Under API v2 type in a name for the API token and then enable Read metrics, Read entities, Read Settings and Write Settings.
Click on Generate and save the token in a secure location
Go to Settings->Integration->Platform as a Service->
Click on Generate Token.
Type in a name for your PaaS token then click create token.
Click Generate and save the token in a secure location.
Now open up you OpenShift Console and follow these steps to finish setting up the Dynatrace Operator:
1) Log into OpenShift Container Platform dashboard and create a project 'dynatrace' (or any name you want).
2) On the OpenShift Container Platform dashboard, select Operators -> OperatorHub from the side menu.
Select Dynatrace OneAgent Operator > Install.
Make sure the namespace is the project you created and click install.
Go to Workloads > Secrets and create a new key named oneagent with two values:
apiToken (with the value of the token you made)
paasToken (with the value of the token you made)
Go to Operators > Installed Operators from the side menu and select Dynatrace OneAgent Operator.
Select Create instance.
Replace 'API URL' value according to your SaaS URL. Note this just the first part of the URL when you are in Dynatrace SaaS.
Click on Create
Wait for until you see the 'Running' status next to the 'oneagent' name in the console.
Post-setup for Dynatrace
Now Ahuja is more than intrigued. He has been able to install and deploy the OneAgent operator in a matter of minutes not weeks and is now curious how he would go about configuring Dynatrace to monitor that pesky website so that he and his team never have to deal with another nightmare 46 hour outage.
Chin goes on to explain not only will dynatrace track problems through detection and analysis, but through a life cycle that includes a root cause analysis.
Since Dynatrace is built with AI it can help identify dependencies between that one problem and any other detected so resources are not spread thin trying to resolve the issue. This allows for teams to work across silos to pinpoint the true root cause and resolve the issue.
Ahuja is ready to move all monitoring to Dynatrace on OpenShift. Of course, his very first action will be to move that pesky DSE website that went down for almost two days.
He is even more excited to find out that the work to get digital experience monitoring started is not itself a 46-hour task. While Dynatrace tracks user experience automatically, Ahuja wanted to more easily identify the DSE website as its own application. This was a very easy and basic task that looks like this:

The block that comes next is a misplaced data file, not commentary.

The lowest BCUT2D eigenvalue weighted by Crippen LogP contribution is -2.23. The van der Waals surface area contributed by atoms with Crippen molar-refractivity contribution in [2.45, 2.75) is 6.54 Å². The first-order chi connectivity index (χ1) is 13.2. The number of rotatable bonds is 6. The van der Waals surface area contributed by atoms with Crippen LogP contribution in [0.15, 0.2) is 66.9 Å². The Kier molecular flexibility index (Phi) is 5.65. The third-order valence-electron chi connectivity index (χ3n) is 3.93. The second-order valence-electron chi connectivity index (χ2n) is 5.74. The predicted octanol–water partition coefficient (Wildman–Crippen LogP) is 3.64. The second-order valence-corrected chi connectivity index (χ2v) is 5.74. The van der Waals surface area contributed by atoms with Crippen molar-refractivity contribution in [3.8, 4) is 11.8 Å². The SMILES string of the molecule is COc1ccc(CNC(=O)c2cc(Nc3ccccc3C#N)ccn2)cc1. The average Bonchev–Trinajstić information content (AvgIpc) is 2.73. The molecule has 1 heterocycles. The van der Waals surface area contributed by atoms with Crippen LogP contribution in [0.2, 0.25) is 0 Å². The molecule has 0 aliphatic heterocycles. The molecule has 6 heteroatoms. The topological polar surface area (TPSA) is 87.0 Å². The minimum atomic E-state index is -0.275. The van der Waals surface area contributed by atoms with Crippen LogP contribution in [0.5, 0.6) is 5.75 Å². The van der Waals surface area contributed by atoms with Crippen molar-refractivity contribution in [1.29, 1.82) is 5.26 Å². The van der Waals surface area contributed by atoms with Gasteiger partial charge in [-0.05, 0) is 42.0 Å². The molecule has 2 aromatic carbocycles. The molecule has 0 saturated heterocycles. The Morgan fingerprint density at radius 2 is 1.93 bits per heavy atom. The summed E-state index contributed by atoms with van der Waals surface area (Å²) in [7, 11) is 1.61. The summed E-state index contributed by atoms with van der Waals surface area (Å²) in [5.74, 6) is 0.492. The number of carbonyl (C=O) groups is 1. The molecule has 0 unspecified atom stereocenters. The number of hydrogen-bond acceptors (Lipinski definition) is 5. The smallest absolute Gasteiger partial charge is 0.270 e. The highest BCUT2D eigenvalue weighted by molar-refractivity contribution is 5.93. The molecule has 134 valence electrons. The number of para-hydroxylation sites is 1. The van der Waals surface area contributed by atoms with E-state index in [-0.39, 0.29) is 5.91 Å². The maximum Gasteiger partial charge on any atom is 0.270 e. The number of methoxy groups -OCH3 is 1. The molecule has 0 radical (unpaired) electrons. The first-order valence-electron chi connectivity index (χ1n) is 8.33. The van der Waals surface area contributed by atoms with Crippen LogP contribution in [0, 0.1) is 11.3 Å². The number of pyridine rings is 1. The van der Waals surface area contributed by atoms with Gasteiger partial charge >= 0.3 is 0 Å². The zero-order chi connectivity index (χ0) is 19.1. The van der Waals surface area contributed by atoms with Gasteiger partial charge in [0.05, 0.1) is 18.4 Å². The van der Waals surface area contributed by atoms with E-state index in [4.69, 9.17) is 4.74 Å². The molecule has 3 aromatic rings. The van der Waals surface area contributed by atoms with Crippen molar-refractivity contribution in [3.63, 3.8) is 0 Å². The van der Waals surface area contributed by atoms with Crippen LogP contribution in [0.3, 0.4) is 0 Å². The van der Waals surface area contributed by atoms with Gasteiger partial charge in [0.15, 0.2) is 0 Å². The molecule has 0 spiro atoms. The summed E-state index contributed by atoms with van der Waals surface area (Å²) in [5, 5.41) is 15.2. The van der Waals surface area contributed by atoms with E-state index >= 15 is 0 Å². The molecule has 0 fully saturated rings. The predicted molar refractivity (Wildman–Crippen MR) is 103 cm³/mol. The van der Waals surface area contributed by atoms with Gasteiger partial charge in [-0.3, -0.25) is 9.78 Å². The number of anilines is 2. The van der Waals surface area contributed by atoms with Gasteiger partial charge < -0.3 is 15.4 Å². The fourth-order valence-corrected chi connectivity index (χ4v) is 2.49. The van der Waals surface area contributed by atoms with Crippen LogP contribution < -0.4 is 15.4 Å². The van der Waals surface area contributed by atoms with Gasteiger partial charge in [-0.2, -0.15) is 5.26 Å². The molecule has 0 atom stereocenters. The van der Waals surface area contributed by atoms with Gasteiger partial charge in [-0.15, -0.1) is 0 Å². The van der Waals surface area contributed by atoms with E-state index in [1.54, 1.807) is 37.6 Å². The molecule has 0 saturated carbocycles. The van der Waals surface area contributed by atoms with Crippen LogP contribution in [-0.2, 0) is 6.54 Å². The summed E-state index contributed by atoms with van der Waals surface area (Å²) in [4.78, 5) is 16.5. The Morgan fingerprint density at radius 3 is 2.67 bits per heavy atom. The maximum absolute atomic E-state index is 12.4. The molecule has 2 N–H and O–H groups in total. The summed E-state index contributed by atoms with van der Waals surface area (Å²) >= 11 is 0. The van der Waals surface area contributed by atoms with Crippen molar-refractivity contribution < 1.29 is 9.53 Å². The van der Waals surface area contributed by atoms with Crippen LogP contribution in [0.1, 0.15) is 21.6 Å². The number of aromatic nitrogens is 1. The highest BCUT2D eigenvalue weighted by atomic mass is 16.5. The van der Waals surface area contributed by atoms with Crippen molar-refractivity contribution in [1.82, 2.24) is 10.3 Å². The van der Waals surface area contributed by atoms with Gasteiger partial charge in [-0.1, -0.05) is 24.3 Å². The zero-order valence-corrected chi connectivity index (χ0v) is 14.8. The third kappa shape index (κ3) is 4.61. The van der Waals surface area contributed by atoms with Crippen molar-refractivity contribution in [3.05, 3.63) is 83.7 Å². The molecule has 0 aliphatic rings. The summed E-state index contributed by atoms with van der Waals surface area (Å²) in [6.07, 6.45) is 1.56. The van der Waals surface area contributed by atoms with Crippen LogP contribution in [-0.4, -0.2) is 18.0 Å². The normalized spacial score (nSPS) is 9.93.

From the navigation menu, select Settings > Web and mobile monitoring > Application detection settings and RUM.
In the Application detection rules section, you can see the list of defined rules.
Select Add detection rule.
Use the options offered on this page to create the appropriate detection rule for your application. In this case, we'll want to create a new application named <Whatever the team is naming their app> with a rule matching the domain of the DSE team's new application.
With this completed Ahuja and the full DSE organization can breathe easier about problems being detected and corrected before they ever become an issue. In the rare case they do become an issue, Dynatrace running on OpenShift will be ready to respond, find the root cause and correct the problem and help avoid a major impact to production.
With Dynatrace on their side, Ahuja and Chin part ways pleased that they have tooling in place to help detect and remediate problems. The DSE staff will continue their digital transformation journey. Join them in future posts to learn more of what they did and what you can do for your organization.
About the author
David Rojas is a leader with a demonstrated history of working in the information technology and services industry. He has a history in operations management, business development, IT service Management, and IT strategy. Rojas joined Red Hat in May 2019.